Original Article

Neuropsychopharmacology (2012) 37, 1773–1783; doi:10.1038/npp.2012.24; published online 21 March 2012

Chronic Adolescent Exposure to Delta-9-Tetrahydrocannabinol in COMT Mutant Mice: Impact on Indices of Dopaminergic, Endocannabinoid and GABAergic Pathways

Áine T Behan1, Magdalena Hryniewiecka1, Colm M P O'Tuathaigh2,6, Anthony Kinsella2, Mary Cannon1, Maria Karayiorgou3, Joseph A Gogos4,5, John L Waddington2 and David R Cotter1

  1. 1Department of Psychiatry, Royal College of Surgeons in Ireland, Dublin, Ireland
  2. 2Molecular and Cellular Therapeutics, Royal College of Surgeons in Ireland, Dublin, Ireland
  3. 3Department of Psychiatry and Genetics & Development, Columbia University, NY, USA
  4. 4Department of Physiology and Cellular Biophysics, Columbia University, NY, USA
  5. 5Department of Neuroscience, Columbia University, NY, USA

Correspondence: Dr ÁT Behan, Current address: Department of Physiology, Royal College of Surgeons in Ireland, 123 St Stephens Green, Dublin 2, Ireland. Tel: +353 1 402 8579, Fax: +353 1 402 2447, E-mail: abehan@rcsi.ie

6Current address: School of Medicine, University College Cork, Cork, Ireland.

Received 9 September 2011; Revised 30 January 2012; Accepted 6 February 2012
Advance online publication 21 March 2012

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Abstract

Cannabis use confers a two-fold increase in risk for psychosis, with adolescent use conferring an even greater risk. A high-low activity polymorphism in catechol-O-methyltransferase (COMT), a gene encoding the COMT enzyme involved in dopamine clearance in the brain, may interact with adolescent cannabis exposure to increase risk for schizophrenia. The impact of such an interaction on central neurotransmitter pathways implicated in schizophrenia is unknown. Male mice with knockout of the COMT gene were treated chronically with delta-9-tetrahydrocannabinol (THC) during adolescence (postnatal day 32–52). We measured the size and density of GABAergic cells and the protein expression of cannabinoid receptor 1 (CB1R) in the prefrontal cortex (PFC) and hippocampus (HPC) in knockout mice relative to heterozygous mutants and wild-type controls. Size and density of dopaminergic neurons was also assessed in the ventral tegmental area (VTA) across the genotypes. COMT genotype × THC treatment interactions were observed for: (1) dopaminergic cell size in the VTA, (2) CB1R protein expression in the HPC, and (3) parvalbumin (PV) cell size in the PFC. No effects of adolescent THC treatment were observed for PV and dopaminergic cell density across the COMT genotypes. COMT genotype modulates the effects of chronic THC administration during adolescence on indices of neurotransmitter function in the brain. These findings illuminate how COMT deletion and adolescent cannabis use can interact to modulate the function of neurotransmitters systems implicated in schizophrenia.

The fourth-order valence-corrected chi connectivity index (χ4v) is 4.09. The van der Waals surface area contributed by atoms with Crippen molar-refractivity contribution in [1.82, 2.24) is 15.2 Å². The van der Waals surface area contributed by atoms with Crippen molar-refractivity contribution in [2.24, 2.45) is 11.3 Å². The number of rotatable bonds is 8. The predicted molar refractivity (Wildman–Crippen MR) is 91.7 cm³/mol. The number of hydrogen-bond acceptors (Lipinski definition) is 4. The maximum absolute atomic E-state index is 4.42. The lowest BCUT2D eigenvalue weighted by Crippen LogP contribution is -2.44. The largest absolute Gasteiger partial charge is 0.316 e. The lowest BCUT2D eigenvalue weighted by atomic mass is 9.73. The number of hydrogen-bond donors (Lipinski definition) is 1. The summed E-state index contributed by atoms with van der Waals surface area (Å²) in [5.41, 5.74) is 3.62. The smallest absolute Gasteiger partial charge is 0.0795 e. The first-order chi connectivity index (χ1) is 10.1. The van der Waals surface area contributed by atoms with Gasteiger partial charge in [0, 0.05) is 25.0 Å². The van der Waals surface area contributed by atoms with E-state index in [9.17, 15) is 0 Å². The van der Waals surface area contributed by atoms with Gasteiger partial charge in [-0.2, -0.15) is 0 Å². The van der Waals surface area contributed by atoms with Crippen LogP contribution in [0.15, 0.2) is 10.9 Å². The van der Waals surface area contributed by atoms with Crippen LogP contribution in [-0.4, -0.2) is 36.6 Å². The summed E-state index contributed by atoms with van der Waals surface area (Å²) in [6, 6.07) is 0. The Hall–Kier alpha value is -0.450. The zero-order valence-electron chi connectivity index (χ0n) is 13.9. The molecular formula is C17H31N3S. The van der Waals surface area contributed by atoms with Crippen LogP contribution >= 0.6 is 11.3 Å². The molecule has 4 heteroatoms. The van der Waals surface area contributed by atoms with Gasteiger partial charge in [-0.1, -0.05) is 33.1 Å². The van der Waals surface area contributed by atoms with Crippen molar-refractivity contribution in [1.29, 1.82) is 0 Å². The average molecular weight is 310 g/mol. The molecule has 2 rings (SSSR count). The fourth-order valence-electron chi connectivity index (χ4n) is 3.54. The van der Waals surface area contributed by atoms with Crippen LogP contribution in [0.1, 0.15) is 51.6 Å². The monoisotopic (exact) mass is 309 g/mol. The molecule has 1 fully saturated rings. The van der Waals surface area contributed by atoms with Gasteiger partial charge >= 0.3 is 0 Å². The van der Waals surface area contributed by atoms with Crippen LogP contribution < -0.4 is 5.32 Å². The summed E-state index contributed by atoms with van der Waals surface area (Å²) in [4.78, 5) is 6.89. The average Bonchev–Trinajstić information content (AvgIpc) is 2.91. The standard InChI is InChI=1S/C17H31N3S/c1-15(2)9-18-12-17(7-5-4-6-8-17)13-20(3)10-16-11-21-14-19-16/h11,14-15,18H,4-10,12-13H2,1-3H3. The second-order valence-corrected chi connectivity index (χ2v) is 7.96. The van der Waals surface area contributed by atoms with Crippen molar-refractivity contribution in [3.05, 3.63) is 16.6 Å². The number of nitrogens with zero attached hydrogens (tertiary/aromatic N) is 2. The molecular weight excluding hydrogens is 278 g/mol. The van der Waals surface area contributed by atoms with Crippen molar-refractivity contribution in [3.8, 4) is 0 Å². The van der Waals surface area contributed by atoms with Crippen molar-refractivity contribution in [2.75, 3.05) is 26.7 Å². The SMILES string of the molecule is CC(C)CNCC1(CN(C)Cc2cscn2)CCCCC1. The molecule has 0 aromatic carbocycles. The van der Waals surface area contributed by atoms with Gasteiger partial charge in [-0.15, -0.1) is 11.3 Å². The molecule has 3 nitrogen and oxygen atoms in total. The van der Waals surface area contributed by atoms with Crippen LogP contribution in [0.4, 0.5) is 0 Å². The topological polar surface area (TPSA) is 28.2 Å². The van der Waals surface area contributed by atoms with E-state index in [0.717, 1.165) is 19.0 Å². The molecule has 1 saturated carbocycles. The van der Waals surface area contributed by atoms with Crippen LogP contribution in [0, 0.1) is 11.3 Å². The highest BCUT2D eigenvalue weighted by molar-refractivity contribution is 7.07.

Keywords:

delta-9-tetrahydrocannabinol; COMT; dopamine; GABA; gene × environment interaction; animal models

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